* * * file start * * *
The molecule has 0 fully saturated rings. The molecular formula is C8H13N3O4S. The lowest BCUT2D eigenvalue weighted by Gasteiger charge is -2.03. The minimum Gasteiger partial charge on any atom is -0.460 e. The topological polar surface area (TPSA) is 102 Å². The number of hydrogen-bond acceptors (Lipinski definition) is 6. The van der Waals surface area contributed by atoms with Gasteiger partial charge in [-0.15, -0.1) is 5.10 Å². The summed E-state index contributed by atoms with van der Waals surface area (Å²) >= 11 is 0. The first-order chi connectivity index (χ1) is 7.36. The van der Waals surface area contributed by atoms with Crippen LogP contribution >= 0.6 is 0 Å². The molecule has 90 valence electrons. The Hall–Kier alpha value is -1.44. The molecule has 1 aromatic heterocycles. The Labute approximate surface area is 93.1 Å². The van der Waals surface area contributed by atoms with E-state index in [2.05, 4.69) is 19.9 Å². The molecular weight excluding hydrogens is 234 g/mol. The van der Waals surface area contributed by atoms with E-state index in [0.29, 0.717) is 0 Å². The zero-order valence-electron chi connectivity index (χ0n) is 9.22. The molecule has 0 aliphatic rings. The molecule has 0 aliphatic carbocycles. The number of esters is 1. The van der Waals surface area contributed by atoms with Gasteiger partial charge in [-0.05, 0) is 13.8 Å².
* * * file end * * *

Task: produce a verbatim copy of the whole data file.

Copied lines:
The molecule has 0 fully saturated rings. The molecular formula is C8H13N3O4S. The lowest BCUT2D eigenvalue weighted by Gasteiger charge is -2.03. The minimum Gasteiger partial charge on any atom is -0.460 e. The topological polar surface area (TPSA) is 102 Å². The number of hydrogen-bond acceptors (Lipinski definition) is 6. The van der Waals surface area contributed by atoms with Gasteiger partial charge in [-0.15, -0.1) is 5.10 Å². The summed E-state index contributed by atoms with van der Waals surface area (Å²) >= 11 is 0. The first-order chi connectivity index (χ1) is 7.36. The van der Waals surface area contributed by atoms with Crippen LogP contribution >= 0.6 is 0 Å². The molecule has 90 valence electrons. The Hall–Kier alpha value is -1.44. The molecule has 1 aromatic heterocycles. The Labute approximate surface area is 93.1 Å². The van der Waals surface area contributed by atoms with E-state index in [2.05, 4.69) is 19.9 Å². The molecular weight excluding hydrogens is 234 g/mol. The van der Waals surface area contributed by atoms with E-state index in [0.29, 0.717) is 0 Å². The zero-order valence-electron chi connectivity index (χ0n) is 9.22. The molecule has 0 aliphatic rings. The molecule has 0 aliphatic carbocycles. The number of esters is 1. The van der Waals surface area contributed by atoms with Gasteiger partial charge in [-0.05, 0) is 13.8 Å².